Police in the eastern Democratic Republic of Congo fired live ammunition and tear gas Thursday to disperse demonstrators who were protesting a decision to effectively exclude them from Sunday's presidential election.
Dozens of demonstrators burned tires and attacked Ebola centers in the city of Beni after Congo's electoral commission said it will delay voting until March in Beni, Butembo and surrounding areas because of a deadly Ebola outbreak.
Twenty-four patients fled one Ebola treatment facility when it was attacked by protesters, the health ministry said.
Protesters also marched to a local election office in Beni to demand the right to vote on Sunday along with rest of the country and for the commission's president to resign.
The commission has also postponed voting in the western city of Yumbi because of ethnic violence.
Opposition parties behind candidate Martin Fayulu have called for a workers strike throughout Congo to protest the delays, which could affect more than 1 million voters.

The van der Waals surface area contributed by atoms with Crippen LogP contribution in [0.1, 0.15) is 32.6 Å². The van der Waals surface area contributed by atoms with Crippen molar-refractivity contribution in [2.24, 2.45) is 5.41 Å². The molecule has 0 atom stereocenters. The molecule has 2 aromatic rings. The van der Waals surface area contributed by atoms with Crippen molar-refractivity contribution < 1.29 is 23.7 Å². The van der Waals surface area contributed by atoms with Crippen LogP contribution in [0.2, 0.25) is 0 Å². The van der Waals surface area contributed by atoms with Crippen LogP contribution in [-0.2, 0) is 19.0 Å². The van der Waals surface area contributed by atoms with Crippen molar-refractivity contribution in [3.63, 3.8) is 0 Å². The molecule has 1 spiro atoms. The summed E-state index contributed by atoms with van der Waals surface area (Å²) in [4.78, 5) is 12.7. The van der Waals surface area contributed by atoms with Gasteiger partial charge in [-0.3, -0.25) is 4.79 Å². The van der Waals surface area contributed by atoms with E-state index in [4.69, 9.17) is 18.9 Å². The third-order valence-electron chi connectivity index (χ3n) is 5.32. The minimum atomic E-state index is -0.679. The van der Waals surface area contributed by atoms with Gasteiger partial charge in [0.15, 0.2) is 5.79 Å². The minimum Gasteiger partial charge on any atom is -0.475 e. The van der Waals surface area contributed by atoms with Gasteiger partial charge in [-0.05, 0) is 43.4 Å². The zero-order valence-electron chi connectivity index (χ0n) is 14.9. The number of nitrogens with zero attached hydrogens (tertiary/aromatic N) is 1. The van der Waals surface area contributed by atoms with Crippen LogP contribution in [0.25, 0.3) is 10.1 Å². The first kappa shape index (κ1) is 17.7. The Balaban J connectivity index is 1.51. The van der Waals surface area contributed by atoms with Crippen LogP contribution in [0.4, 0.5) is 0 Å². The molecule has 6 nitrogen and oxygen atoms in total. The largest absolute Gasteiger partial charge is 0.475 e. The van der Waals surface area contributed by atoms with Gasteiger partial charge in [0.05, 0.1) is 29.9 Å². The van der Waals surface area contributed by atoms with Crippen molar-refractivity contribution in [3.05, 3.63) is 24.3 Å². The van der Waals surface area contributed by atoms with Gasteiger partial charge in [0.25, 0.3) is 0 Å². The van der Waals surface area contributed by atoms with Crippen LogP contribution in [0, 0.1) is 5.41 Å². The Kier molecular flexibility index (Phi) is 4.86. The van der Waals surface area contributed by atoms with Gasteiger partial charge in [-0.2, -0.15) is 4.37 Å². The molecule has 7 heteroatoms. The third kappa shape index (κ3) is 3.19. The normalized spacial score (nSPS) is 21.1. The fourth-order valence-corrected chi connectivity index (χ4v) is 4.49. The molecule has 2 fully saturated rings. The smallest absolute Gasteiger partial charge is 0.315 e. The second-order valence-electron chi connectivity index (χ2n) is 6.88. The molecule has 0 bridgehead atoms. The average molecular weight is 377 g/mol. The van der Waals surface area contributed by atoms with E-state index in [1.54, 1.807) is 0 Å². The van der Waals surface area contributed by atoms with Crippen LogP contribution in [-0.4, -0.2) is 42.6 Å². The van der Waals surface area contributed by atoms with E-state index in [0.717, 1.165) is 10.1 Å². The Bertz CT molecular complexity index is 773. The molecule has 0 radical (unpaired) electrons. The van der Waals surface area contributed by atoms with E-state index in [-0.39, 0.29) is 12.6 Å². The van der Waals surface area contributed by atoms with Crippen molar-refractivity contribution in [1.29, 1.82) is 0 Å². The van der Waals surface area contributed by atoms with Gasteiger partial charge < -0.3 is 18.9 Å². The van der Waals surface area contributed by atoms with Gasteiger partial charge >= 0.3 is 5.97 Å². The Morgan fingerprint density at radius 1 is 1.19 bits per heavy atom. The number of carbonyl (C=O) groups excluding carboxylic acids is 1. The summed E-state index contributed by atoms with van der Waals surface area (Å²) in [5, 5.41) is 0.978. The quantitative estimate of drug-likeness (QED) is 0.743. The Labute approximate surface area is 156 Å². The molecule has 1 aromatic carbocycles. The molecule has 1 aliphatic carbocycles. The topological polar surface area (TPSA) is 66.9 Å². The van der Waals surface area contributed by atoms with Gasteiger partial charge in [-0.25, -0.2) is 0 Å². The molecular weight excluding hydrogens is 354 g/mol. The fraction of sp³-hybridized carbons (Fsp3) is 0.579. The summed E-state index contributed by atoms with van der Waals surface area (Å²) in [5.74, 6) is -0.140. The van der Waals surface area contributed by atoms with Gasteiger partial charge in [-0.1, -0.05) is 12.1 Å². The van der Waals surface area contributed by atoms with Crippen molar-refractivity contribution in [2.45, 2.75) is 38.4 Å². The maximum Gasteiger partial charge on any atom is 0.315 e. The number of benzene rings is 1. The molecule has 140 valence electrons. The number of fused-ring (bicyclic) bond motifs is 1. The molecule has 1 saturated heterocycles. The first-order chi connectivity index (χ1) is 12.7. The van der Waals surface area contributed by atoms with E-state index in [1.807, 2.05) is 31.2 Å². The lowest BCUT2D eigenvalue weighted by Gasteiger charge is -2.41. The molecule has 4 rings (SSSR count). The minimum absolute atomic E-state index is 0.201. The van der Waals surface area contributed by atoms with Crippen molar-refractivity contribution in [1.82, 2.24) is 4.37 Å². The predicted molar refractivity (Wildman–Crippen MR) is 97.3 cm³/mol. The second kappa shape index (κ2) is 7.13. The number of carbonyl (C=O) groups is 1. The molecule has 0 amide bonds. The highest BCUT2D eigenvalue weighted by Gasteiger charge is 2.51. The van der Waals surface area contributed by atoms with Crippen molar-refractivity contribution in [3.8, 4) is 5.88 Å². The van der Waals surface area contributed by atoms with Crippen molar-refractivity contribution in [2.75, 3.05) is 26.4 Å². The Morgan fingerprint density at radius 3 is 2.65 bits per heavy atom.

Compounding the unrest was the foreign ministry's expulsion of European Union Ambassador Bart Ouvry. The move came in response to the EU's renewal of two-year-old sanctions against Congolese officials, including ruling coalition candidate Emmanuel Ramazani Shadary.
The areas where voting will be postponed are centers of opposition to outgoing President Joseph Kabila, who has been president since he replaced his assassinated father in 2001.
Local politicians have criticized the moves as an attempt to manipulate the vote in favor of Shadary, Kabila's favored presidential candidate.
The election to replace Kabila was originally set to take place in 2016 but has been repeatedly delayed for more than two years.
The delays sparked violent protests in which dozens of people were killed by security forces.
Shadary has two main challengers out of a group of 21 candidates. They are the president of Congo's largest opposition party, Felix Tshisekedi, and Fayulu, a former legislator and Exxon Mobile manager.
Some 40 million registered voters are set to go to the polls Sunday to decide the fate of a country that has a wealth of mineral resources, but lacks adequate infrastructure and basic services.